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By Joe Luppino-Esposito
Originally posted by State Budget Solutions on August 2, 2013

This has been a rough summer for Common Core supporters as a growing number of states are evaluating the merits of the standards and choosing to leave the testing consortia due to high costs and uncertainty.

Georgia and Indiana have just joined the list of states opting out of the Partnership for Assessment of Readiness for College and Careers (PARCC), one of the two state consortia responsible for developing tests that fit the Common Core State Standards (CCSS) curriculum. The universal tests are a key part of CCSS, and as more states leave, the less “common” the CCSS becomes. Georgia state leaders say that the cost of PARCC tests, which has been set at $29.50 per student, was too high. The state will maintain its own testing service in order to evaluate students.

Indiana’s departure from PARCC came as part of its “pause” on implementation of CCSS. Governor Mike Pence said that, as part of the state’s evaluation of the CCSS, it would be necessary to leave the consortium entirely in order for the state to remain independent in its budgeting and education decisions.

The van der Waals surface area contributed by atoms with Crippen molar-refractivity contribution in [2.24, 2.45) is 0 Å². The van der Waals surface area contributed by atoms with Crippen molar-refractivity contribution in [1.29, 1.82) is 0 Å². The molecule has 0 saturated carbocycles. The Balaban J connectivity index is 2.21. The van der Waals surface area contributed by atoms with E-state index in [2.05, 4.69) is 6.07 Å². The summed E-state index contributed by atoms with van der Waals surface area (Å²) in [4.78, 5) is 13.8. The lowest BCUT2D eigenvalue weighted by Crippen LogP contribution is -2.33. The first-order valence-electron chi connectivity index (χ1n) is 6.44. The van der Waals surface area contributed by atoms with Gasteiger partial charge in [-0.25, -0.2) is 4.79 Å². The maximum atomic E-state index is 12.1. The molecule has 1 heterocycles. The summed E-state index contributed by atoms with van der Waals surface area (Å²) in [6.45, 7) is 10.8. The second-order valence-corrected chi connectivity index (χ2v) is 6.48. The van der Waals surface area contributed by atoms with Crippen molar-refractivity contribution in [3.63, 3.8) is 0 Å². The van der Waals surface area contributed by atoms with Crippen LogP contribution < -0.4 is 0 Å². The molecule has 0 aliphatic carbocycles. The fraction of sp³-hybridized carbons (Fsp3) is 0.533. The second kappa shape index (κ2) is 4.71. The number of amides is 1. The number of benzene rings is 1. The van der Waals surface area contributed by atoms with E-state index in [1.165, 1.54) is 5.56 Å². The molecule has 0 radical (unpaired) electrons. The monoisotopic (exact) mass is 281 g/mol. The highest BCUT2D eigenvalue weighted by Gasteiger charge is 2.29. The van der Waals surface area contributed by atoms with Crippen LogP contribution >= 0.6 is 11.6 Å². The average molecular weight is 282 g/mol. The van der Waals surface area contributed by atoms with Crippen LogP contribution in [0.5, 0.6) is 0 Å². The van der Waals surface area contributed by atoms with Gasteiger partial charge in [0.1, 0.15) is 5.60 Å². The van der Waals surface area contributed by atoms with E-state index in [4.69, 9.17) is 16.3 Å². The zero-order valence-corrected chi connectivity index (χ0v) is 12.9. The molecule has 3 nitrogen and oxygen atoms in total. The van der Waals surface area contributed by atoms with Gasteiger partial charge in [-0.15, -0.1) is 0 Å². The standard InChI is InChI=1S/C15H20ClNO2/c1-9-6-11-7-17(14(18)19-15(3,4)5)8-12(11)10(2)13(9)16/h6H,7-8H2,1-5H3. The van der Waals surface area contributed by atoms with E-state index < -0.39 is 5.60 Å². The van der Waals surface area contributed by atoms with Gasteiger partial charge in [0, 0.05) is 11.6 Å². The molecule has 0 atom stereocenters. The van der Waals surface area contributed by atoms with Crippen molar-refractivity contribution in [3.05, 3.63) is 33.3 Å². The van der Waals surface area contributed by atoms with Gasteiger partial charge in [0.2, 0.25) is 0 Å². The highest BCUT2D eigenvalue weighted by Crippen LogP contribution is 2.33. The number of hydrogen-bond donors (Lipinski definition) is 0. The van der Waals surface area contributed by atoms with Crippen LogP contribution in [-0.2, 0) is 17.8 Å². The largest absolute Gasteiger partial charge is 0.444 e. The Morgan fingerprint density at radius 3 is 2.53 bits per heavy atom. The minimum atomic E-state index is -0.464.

In 2009, many states jumped at the opportunity to gain more federal funds for adopting CCSS. Now, as the implementation dates draw closer, many states are now dealing with buyer’s remorse. While some states cite the high testing costs, others have now become concerned with the ability of local officials to stay in control of education, a traditional function of state and local government.

This won’t be the last we hear about states dealing with CCSS sticker shock. Arizona is looking at a major increase in its education testing budgets by adopting PARCC. Kansas, part of the Smarter Balanced consortium, is also looking at an increase in testing costs. State legislators in Florida recently wrote a letter to the state education commissioner (who has since resigned) asking him to leave PARCC. And one Ohio legislator is hoping the state drops the CCSS altogether.

States erred when they voluntarily allowed the lure of federal government funding to supersede their duty to maintain their own education system. It seems as though several states have learned the lesson about being better late than never.

To learn more about the Common Core, click here.

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